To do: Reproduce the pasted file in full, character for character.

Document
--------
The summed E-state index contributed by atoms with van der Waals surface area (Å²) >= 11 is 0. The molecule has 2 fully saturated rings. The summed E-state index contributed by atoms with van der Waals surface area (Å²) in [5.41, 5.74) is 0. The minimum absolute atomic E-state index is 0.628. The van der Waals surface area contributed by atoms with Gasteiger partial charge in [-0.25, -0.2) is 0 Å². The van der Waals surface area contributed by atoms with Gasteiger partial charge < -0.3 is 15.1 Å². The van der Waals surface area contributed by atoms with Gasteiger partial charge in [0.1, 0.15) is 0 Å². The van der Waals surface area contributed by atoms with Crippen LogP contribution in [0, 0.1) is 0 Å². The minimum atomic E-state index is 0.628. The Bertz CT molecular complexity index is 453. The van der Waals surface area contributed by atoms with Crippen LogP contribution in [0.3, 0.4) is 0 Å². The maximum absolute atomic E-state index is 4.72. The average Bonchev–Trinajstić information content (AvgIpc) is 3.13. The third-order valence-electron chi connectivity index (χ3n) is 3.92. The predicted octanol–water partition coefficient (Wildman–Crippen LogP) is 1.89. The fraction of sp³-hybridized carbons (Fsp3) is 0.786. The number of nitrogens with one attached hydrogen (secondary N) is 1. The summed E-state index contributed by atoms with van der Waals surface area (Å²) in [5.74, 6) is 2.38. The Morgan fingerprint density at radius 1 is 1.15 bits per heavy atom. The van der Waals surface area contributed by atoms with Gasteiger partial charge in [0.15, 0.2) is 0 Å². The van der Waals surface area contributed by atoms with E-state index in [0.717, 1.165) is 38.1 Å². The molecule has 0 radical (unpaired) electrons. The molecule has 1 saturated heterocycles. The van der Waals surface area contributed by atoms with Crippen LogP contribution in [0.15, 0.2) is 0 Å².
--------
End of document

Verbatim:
The summed E-state index contributed by atoms with van der Waals surface area (Å²) >= 11 is 0. The molecule has 2 fully saturated rings. The summed E-state index contributed by atoms with van der Waals surface area (Å²) in [5.41, 5.74) is 0. The minimum absolute atomic E-state index is 0.628. The van der Waals surface area contributed by atoms with Gasteiger partial charge in [-0.25, -0.2) is 0 Å². The van der Waals surface area contributed by atoms with Gasteiger partial charge < -0.3 is 15.1 Å². The van der Waals surface area contributed by atoms with Gasteiger partial charge in [0.1, 0.15) is 0 Å². The van der Waals surface area contributed by atoms with Crippen LogP contribution in [0, 0.1) is 0 Å². The minimum atomic E-state index is 0.628. The Bertz CT molecular complexity index is 453. The van der Waals surface area contributed by atoms with Crippen LogP contribution in [0.3, 0.4) is 0 Å². The maximum absolute atomic E-state index is 4.72. The average Bonchev–Trinajstić information content (AvgIpc) is 3.13. The third-order valence-electron chi connectivity index (χ3n) is 3.92. The predicted octanol–water partition coefficient (Wildman–Crippen LogP) is 1.89. The fraction of sp³-hybridized carbons (Fsp3) is 0.786. The number of nitrogens with one attached hydrogen (secondary N) is 1. The summed E-state index contributed by atoms with van der Waals surface area (Å²) in [5.74, 6) is 2.38. The Morgan fingerprint density at radius 1 is 1.15 bits per heavy atom. The van der Waals surface area contributed by atoms with Gasteiger partial charge in [0.15, 0.2) is 0 Å². The van der Waals surface area contributed by atoms with E-state index in [0.717, 1.165) is 38.1 Å². The molecule has 0 radical (unpaired) electrons. The molecule has 1 saturated heterocycles. The van der Waals surface area contributed by atoms with Crippen LogP contribution in [0.15, 0.2) is 0 Å².